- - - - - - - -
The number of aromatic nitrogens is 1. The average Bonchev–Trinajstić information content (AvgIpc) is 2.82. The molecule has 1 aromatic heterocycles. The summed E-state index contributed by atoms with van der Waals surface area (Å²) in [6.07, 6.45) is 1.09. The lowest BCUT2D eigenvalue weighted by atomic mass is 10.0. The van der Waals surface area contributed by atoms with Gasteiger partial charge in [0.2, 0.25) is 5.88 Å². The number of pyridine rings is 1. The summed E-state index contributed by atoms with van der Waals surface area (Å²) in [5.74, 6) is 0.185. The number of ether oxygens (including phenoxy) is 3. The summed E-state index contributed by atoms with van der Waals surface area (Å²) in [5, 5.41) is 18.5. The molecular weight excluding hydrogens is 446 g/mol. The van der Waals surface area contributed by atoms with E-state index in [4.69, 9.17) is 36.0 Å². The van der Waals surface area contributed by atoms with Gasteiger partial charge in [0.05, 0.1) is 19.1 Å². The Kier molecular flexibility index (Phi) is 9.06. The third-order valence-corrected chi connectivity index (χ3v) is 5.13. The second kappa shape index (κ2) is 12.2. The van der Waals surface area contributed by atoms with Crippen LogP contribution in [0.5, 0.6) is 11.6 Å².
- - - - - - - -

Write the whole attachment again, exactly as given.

The number of aromatic nitrogens is 1. The average Bonchev–Trinajstić information content (AvgIpc) is 2.82. The molecule has 1 aromatic heterocycles. The summed E-state index contributed by atoms with van der Waals surface area (Å²) in [6.07, 6.45) is 1.09. The lowest BCUT2D eigenvalue weighted by atomic mass is 10.0. The van der Waals surface area contributed by atoms with Gasteiger partial charge in [0.2, 0.25) is 5.88 Å². The number of pyridine rings is 1. The summed E-state index contributed by atoms with van der Waals surface area (Å²) in [5.74, 6) is 0.185. The number of ether oxygens (including phenoxy) is 3. The summed E-state index contributed by atoms with van der Waals surface area (Å²) in [5, 5.41) is 18.5. The molecular weight excluding hydrogens is 446 g/mol. The van der Waals surface area contributed by atoms with E-state index in [4.69, 9.17) is 36.0 Å². The van der Waals surface area contributed by atoms with Gasteiger partial charge in [0.05, 0.1) is 19.1 Å². The Kier molecular flexibility index (Phi) is 9.06. The third-order valence-corrected chi connectivity index (χ3v) is 5.13. The second kappa shape index (κ2) is 12.2. The van der Waals surface area contributed by atoms with Crippen LogP contribution in [0.5, 0.6) is 11.6 Å².